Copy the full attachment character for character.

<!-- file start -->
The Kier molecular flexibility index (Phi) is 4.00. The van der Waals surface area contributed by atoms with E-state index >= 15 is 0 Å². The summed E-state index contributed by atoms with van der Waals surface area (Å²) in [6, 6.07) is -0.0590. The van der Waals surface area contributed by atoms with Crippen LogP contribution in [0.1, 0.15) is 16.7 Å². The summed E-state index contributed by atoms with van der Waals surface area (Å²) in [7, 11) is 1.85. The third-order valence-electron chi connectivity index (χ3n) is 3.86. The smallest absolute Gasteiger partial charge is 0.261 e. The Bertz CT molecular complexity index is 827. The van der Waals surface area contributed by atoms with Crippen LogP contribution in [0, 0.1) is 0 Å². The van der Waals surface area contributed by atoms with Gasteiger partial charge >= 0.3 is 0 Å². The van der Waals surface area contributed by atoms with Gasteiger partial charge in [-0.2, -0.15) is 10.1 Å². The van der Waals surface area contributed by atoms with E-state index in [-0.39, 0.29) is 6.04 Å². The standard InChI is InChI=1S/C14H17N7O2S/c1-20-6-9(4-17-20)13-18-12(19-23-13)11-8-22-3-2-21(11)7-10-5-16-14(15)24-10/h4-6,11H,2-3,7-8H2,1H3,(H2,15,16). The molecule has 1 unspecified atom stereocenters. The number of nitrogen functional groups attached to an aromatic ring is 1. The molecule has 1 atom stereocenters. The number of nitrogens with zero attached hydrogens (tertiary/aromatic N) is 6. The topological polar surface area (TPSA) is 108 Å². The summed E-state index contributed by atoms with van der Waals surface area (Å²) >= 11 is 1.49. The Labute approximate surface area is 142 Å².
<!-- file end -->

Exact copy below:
The Kier molecular flexibility index (Phi) is 4.00. The van der Waals surface area contributed by atoms with E-state index >= 15 is 0 Å². The summed E-state index contributed by atoms with van der Waals surface area (Å²) in [6, 6.07) is -0.0590. The van der Waals surface area contributed by atoms with Crippen LogP contribution in [0.1, 0.15) is 16.7 Å². The summed E-state index contributed by atoms with van der Waals surface area (Å²) in [7, 11) is 1.85. The third-order valence-electron chi connectivity index (χ3n) is 3.86. The smallest absolute Gasteiger partial charge is 0.261 e. The Bertz CT molecular complexity index is 827. The van der Waals surface area contributed by atoms with Crippen LogP contribution in [0, 0.1) is 0 Å². The van der Waals surface area contributed by atoms with Gasteiger partial charge >= 0.3 is 0 Å². The van der Waals surface area contributed by atoms with Gasteiger partial charge in [-0.2, -0.15) is 10.1 Å². The van der Waals surface area contributed by atoms with E-state index in [-0.39, 0.29) is 6.04 Å². The standard InChI is InChI=1S/C14H17N7O2S/c1-20-6-9(4-17-20)13-18-12(19-23-13)11-8-22-3-2-21(11)7-10-5-16-14(15)24-10/h4-6,11H,2-3,7-8H2,1H3,(H2,15,16). The molecule has 1 unspecified atom stereocenters. The number of nitrogen functional groups attached to an aromatic ring is 1. The molecule has 1 atom stereocenters. The number of nitrogens with zero attached hydrogens (tertiary/aromatic N) is 6. The topological polar surface area (TPSA) is 108 Å². The summed E-state index contributed by atoms with van der Waals surface area (Å²) >= 11 is 1.49. The Labute approximate surface area is 142 Å².